Local Leaders Slam Bloomberg For Comments On Stop-And-Frisk
NEW YORK (CBSNewYork) — African-American mayoral candidate Bill Thompson supports the NYPD stop-and-frisk policy, but he called Mayor Michael Bloomberg’s remarks about how officers stop “whites too much” insulting and outrageous.
As WCBS 880’s Rich Lamb reported, Bloomberg made the comments on his radio show on Friday. He criticized the news media for continually reporting that minorities are stopped more than whites.
“They just keep saying, ‘Oh, it’s a disproportionate percentage of a particular ethnic group.’ That may be, but it’s not a disproportionate percentage of those who witnesses and victims describe as committing the murders,” Bloomberg said. “In that case, incidentally, I think we disproportionately stop whites too much and minorities too little.”
Thompson, who has previously said stop-and-frisk has been abused by the Bloomberg administration, was infuriated by the mayor’s comments.
“To turn around after communities in the city of New York – black and Latino communities – that is the inappropriate use; the improper use; the misuse of stop-and-frisk that has caused so much pain and so many problems,” Thompson said Friday. “And then to turn around and say, ‘I’m sorry I didn’t stop more people’ – that’s the outrageous part.”
Thompson said Bloomberg’s comments were not worthy of any elected official, much less the mayor of the City of New York.
Thompson was not the only community leader who expressed outrage over the mayor’s comments.
“The tone set by that remark not only polarizes the city, it gives a false sense to police that they can step over the line,” Reverend Al Sharpton said.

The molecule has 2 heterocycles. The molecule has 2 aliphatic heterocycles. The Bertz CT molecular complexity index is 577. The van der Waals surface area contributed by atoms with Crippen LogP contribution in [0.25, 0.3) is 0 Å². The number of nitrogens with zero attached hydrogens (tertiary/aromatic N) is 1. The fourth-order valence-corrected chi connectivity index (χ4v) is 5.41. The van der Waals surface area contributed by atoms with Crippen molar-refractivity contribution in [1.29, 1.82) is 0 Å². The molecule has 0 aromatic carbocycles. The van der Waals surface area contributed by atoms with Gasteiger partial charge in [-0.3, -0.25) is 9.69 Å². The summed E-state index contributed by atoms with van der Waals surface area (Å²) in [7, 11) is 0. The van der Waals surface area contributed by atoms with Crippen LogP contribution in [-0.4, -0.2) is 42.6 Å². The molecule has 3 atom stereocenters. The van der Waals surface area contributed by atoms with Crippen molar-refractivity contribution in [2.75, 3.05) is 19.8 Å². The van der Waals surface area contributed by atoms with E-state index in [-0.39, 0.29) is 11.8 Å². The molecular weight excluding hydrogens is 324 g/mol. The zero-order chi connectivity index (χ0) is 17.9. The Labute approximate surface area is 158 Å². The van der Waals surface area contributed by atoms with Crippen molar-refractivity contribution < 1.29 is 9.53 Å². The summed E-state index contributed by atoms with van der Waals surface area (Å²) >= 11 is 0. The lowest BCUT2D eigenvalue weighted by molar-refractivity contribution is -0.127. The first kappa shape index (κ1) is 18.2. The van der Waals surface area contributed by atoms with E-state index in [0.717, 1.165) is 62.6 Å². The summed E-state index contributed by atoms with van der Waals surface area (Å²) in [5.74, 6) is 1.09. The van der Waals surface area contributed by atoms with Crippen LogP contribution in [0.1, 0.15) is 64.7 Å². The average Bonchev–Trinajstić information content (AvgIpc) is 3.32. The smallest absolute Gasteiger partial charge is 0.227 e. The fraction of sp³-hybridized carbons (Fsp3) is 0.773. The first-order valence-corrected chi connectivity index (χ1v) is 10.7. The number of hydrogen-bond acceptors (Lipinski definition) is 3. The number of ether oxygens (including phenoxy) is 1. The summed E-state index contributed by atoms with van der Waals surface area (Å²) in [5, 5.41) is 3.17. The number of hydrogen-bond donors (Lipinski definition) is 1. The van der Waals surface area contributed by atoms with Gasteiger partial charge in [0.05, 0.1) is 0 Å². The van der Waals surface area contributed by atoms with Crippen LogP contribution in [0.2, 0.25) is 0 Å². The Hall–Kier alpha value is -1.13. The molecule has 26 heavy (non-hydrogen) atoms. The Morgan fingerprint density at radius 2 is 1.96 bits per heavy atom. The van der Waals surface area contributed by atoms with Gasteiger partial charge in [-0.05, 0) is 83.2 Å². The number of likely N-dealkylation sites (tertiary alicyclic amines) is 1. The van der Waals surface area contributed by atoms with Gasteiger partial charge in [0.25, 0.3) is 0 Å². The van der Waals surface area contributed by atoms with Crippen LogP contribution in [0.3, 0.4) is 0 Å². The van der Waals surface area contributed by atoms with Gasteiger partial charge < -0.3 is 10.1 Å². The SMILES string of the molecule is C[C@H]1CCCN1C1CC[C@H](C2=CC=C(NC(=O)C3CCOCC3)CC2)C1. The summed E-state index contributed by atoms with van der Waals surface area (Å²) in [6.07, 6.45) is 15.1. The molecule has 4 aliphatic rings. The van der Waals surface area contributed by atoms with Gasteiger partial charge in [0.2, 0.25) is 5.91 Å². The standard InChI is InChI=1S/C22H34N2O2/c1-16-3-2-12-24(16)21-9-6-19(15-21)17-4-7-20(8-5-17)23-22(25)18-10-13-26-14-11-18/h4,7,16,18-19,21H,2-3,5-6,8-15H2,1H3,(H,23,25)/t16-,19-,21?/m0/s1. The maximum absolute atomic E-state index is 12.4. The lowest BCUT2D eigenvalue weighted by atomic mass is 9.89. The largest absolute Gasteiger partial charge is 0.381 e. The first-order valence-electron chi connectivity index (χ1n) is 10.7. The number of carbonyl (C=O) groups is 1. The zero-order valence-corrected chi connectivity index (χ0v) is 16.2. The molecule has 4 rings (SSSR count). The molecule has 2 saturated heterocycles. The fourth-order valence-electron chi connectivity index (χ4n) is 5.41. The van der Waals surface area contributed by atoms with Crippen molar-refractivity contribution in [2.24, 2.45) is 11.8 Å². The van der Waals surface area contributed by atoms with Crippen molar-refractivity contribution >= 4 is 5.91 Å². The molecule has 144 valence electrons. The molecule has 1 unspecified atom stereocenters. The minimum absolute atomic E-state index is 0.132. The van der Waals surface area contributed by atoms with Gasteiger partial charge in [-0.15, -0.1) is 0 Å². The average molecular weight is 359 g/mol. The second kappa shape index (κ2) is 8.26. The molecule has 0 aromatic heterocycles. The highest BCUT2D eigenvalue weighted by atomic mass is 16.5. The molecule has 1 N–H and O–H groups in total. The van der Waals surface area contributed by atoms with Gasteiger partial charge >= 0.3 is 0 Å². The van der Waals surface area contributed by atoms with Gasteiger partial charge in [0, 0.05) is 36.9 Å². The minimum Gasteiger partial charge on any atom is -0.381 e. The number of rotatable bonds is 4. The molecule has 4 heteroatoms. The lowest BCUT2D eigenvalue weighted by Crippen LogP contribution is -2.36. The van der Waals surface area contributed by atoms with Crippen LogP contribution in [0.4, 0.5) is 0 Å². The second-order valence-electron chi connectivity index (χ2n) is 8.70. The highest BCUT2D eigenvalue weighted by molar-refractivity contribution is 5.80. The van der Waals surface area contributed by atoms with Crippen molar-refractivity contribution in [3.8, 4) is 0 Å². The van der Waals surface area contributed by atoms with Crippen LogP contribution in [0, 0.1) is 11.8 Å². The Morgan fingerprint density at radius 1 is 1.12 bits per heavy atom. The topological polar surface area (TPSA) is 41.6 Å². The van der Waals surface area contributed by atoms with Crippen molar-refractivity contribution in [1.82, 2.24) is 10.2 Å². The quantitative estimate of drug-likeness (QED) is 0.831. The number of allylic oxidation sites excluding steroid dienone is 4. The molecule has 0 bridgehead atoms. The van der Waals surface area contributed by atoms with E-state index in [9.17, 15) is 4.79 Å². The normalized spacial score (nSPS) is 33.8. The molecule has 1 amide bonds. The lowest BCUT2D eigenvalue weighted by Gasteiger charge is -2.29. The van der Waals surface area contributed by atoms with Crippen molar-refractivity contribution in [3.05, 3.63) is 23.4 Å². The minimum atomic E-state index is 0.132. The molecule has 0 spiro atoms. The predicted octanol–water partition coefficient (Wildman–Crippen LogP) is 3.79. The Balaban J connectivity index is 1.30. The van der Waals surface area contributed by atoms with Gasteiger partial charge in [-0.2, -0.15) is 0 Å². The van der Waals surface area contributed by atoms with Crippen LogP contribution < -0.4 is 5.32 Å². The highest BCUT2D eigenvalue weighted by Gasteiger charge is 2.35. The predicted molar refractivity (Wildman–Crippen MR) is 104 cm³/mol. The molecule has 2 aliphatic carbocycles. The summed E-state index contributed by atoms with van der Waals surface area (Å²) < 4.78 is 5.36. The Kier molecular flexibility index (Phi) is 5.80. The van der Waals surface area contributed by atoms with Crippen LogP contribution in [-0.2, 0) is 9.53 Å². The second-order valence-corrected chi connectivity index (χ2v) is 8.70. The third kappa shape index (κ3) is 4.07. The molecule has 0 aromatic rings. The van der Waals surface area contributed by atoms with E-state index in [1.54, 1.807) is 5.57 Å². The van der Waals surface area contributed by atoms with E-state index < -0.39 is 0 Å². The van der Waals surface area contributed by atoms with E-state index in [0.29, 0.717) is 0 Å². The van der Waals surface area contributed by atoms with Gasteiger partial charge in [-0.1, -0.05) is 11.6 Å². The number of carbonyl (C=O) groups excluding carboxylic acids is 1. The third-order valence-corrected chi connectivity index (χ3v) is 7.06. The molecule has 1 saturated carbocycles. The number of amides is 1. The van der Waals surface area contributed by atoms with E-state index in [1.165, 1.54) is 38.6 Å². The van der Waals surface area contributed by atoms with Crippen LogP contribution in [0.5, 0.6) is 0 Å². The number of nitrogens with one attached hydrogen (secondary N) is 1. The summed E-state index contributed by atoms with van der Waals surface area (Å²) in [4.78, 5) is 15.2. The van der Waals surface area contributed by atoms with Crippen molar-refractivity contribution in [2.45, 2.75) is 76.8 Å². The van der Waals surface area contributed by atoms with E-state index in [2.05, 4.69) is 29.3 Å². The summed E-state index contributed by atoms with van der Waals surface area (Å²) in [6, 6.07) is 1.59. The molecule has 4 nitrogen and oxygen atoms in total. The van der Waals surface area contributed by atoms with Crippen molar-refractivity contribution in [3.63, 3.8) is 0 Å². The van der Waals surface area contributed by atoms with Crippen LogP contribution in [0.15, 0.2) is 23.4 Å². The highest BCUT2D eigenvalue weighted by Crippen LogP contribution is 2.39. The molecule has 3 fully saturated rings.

Bloomberg’s remarks came one day after the City Council passed a pair of bills that would establish an inspector general for the NYPD and expand the definition of racial profiling to include age, gender, sexual orientation and immigrant status.
At the center of the controversy is the city’s stop and frisk policy. About 5 million people have been stopped by the NYPD in the past decade, most of them black and Hispanic men.
The mayor has defended the policy and recently blasted his critics CBS 2’s Janell Burrell reported.
“There’s no question that what the city is doing right now is bringing down the murder rate,” Mayor Bloomberg said, “I don’t know where they went to school, but they certainly didn’t take a math course.”
Police Commissioner Ray Kelly defended the practice as well, calling it a necessary part of police work.
“These are lives that are being saved. If you look at the totality ‘Stop and Frisk’ is believe me, that’s one aspect of what we do,” the Commissioner said, “We now stand the risk of having these things overturned.”
Supporters hailed the legislation, saying it would make the NYPD more accountable. Critics – including Bloomberg – have said the bills would encroach on police techniques that have decreased crime and would hamper police.
Both bills passed Thursday with enough votes to override mayoral vetoes.
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